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Will the Menominee River watershed, the largest in Michigan’s Upper Peninsula and a significant tributary of Lake Michigan, remain a land of sky blue waters? 

Or will an ill-advised metallic sulfide mine proposal, located a mere stone’s throw inland from the river and the Michigan-Wisconsin border, lead to contaminated waters and threaten drinking water supplies?

When mining exposes sulfide minerals to air and water, the result is acid mine drainage (AMD) pollution. AMD dissolves toxic heavy metals into ground or surface water.

The proposed construction method, known as upstream dam design, uses crushed waste rock and sandy soil — not steel and concrete — to build a retention dam for mine tailings, the waste material left over from the crushing and chemical processing of mineral ores.

The tailings often contain residual minerals — including lead, mercury, cyanide and arsenic — that can be toxic when released to the environment. The proposed mine would produce 70 million tons of acid-producing waste rock and milled tailings.

Common sense tells us that a dam made of sandy soil and crushed waste rock is not a safe way to secure these dangerous materials long term. Aquila Resources claims that the finely ground chemical-laden wastes, along with millions of gallons of water mixed in a slurry, can be stored safely next to the Menominee River in perpetuity. The mine’s proposed tailings facility is a gigantic 123 acres, the size of 100 football fields.

Downstream communities that depend upon the river for their drinking water, fishing and tourism doubt the company’s assurances of safety. Eight counties, four towns, three cities and dozens of tribal governments have passed resolutions against the mine project.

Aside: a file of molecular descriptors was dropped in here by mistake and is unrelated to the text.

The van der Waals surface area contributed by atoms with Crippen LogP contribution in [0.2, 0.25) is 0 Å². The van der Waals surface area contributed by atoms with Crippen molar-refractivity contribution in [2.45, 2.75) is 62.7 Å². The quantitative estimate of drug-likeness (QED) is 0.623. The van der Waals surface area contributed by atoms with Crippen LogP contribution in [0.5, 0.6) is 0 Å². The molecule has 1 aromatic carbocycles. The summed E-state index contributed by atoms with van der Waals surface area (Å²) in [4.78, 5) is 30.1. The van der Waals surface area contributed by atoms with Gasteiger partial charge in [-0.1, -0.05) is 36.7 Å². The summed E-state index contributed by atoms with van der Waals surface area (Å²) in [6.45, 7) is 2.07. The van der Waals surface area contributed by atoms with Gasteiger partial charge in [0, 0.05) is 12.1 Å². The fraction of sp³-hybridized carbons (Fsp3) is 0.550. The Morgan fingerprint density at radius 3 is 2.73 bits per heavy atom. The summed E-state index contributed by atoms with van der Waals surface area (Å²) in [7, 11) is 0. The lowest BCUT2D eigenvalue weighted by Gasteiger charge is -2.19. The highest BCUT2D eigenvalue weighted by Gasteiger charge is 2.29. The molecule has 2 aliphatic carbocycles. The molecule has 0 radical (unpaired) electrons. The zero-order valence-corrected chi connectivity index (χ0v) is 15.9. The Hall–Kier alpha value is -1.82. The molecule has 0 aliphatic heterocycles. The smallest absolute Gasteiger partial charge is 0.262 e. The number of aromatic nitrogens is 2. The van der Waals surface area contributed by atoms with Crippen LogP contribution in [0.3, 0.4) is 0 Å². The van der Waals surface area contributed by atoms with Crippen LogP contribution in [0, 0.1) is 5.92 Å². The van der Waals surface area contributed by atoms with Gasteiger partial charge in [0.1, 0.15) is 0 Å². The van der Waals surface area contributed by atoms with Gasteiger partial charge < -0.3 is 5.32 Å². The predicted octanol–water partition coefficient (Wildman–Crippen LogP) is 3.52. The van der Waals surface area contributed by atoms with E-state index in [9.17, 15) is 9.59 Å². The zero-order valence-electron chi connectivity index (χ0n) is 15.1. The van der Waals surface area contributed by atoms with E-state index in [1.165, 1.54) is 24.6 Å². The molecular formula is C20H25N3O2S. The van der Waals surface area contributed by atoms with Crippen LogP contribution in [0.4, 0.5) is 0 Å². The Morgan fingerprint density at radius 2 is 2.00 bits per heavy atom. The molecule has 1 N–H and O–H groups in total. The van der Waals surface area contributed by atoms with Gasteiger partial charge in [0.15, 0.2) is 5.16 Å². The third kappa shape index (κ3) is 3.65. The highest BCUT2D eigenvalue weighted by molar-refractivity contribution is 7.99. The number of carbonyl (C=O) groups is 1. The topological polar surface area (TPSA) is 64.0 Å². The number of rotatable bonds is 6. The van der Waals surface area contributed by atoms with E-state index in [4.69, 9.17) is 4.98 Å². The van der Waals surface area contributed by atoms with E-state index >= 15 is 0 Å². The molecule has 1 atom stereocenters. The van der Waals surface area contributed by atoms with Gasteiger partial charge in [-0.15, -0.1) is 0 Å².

A reasonable citizen would also question the location of the mine’s open pit, where excavation of the ore happens.

Picture a hole that Detroit’s tallest building, the Detroit Marriott at the Renaissance Center, could fit inside. The depth of the massive pit, a mere 150 feet from the Menominee River, would exceed 700 feet. The pit would be 2,000 feet wide and 2,500 feet long.

Fundamental human decency also calls for a halt to the mine proposal. Burial mounds, village sites and important cultural resources of the Menominee Indian Tribe are within the proposed mine's boundaries. The Menominee River country is their historic homeland and they lived there for millennia. Forced off that land by an 1836 treaty with the United States, the tribe now lives 60 miles west, in Wisconsin. Their reservation’s 234,000-acre forestland is widely renowned for its beauty and sustainable forestry practices.

Now is the time to stand up for not just clean water and common sense, but also common decency for the burial mounds of the Menominee Indians. Insist that the sacred sites of Native Americans should be “no-go-areas," protected from destructive mining projects. Future generations will thank you.

Al Gedicks is emeritus professor of environmental sociology at the University of Wisconsin — La Crosse and executive secretary of the Wisconsin Resources Protection Council.

Eric Hansen, an outdoor writer and commentator, is the author of Hiking Michigan’s Upper Peninsula.

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